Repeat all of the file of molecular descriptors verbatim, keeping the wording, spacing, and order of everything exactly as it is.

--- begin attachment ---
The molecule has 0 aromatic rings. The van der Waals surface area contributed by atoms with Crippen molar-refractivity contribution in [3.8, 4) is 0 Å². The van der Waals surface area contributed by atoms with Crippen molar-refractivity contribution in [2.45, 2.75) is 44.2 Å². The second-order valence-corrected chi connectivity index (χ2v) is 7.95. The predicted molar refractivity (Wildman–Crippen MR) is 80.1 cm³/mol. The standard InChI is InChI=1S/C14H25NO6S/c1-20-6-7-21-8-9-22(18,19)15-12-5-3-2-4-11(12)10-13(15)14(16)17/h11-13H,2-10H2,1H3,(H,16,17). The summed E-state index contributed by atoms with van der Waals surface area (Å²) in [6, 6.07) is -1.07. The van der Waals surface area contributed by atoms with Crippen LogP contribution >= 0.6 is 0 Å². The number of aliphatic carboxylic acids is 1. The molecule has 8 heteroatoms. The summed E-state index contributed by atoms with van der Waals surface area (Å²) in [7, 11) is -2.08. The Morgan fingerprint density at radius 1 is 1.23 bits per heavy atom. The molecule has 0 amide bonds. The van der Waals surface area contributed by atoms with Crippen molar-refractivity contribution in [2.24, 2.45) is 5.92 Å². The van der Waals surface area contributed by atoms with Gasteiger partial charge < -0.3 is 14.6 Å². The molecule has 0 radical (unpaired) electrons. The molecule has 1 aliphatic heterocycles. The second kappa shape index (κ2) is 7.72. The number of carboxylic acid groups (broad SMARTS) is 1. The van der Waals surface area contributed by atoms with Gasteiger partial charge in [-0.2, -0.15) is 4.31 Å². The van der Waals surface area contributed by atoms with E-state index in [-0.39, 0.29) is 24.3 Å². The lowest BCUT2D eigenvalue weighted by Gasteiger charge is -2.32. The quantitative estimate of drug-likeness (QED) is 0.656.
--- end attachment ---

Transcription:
The molecule has 0 aromatic rings. The van der Waals surface area contributed by atoms with Crippen molar-refractivity contribution in [3.8, 4) is 0 Å². The van der Waals surface area contributed by atoms with Crippen molar-refractivity contribution in [2.45, 2.75) is 44.2 Å². The second-order valence-corrected chi connectivity index (χ2v) is 7.95. The predicted molar refractivity (Wildman–Crippen MR) is 80.1 cm³/mol. The standard InChI is InChI=1S/C14H25NO6S/c1-20-6-7-21-8-9-22(18,19)15-12-5-3-2-4-11(12)10-13(15)14(16)17/h11-13H,2-10H2,1H3,(H,16,17). The summed E-state index contributed by atoms with van der Waals surface area (Å²) in [6, 6.07) is -1.07. The van der Waals surface area contributed by atoms with Crippen LogP contribution >= 0.6 is 0 Å². The number of aliphatic carboxylic acids is 1. The molecule has 8 heteroatoms. The summed E-state index contributed by atoms with van der Waals surface area (Å²) in [7, 11) is -2.08. The Morgan fingerprint density at radius 1 is 1.23 bits per heavy atom. The molecule has 0 amide bonds. The van der Waals surface area contributed by atoms with Crippen molar-refractivity contribution in [2.24, 2.45) is 5.92 Å². The van der Waals surface area contributed by atoms with Gasteiger partial charge < -0.3 is 14.6 Å². The molecule has 0 radical (unpaired) electrons. The molecule has 1 aliphatic heterocycles. The second kappa shape index (κ2) is 7.72. The number of carboxylic acid groups (broad SMARTS) is 1. The van der Waals surface area contributed by atoms with Gasteiger partial charge in [-0.2, -0.15) is 4.31 Å². The van der Waals surface area contributed by atoms with E-state index in [-0.39, 0.29) is 24.3 Å². The lowest BCUT2D eigenvalue weighted by Gasteiger charge is -2.32. The quantitative estimate of drug-likeness (QED) is 0.656.